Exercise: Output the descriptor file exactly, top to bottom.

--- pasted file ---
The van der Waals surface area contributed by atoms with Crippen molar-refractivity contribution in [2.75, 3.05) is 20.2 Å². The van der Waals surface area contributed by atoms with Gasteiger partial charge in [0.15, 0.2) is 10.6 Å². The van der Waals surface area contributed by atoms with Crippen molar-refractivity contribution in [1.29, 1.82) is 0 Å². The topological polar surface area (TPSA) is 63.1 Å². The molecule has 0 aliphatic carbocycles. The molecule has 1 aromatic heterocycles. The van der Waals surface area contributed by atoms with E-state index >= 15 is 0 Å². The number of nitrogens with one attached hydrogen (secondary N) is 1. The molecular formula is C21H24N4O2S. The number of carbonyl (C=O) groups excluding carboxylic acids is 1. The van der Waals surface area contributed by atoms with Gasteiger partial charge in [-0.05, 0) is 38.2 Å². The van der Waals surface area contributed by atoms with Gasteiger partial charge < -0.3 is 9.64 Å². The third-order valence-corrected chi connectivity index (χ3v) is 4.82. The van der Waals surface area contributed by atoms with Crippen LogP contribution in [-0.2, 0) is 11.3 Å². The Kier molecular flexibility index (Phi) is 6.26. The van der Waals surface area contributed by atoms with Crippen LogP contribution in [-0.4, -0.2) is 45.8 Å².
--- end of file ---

The van der Waals surface area contributed by atoms with Crippen molar-refractivity contribution in [2.75, 3.05) is 20.2 Å². The van der Waals surface area contributed by atoms with Gasteiger partial charge in [0.15, 0.2) is 10.6 Å². The van der Waals surface area contributed by atoms with Crippen molar-refractivity contribution in [1.29, 1.82) is 0 Å². The topological polar surface area (TPSA) is 63.1 Å². The molecule has 0 aliphatic carbocycles. The molecule has 1 aromatic heterocycles. The van der Waals surface area contributed by atoms with E-state index >= 15 is 0 Å². The number of nitrogens with one attached hydrogen (secondary N) is 1. The molecular formula is C21H24N4O2S. The number of carbonyl (C=O) groups excluding carboxylic acids is 1. The van der Waals surface area contributed by atoms with Gasteiger partial charge in [-0.05, 0) is 38.2 Å². The van der Waals surface area contributed by atoms with Gasteiger partial charge < -0.3 is 9.64 Å². The third-order valence-corrected chi connectivity index (χ3v) is 4.82. The van der Waals surface area contributed by atoms with Crippen LogP contribution in [-0.2, 0) is 11.3 Å². The Kier molecular flexibility index (Phi) is 6.26. The van der Waals surface area contributed by atoms with Crippen LogP contribution in [-0.4, -0.2) is 45.8 Å².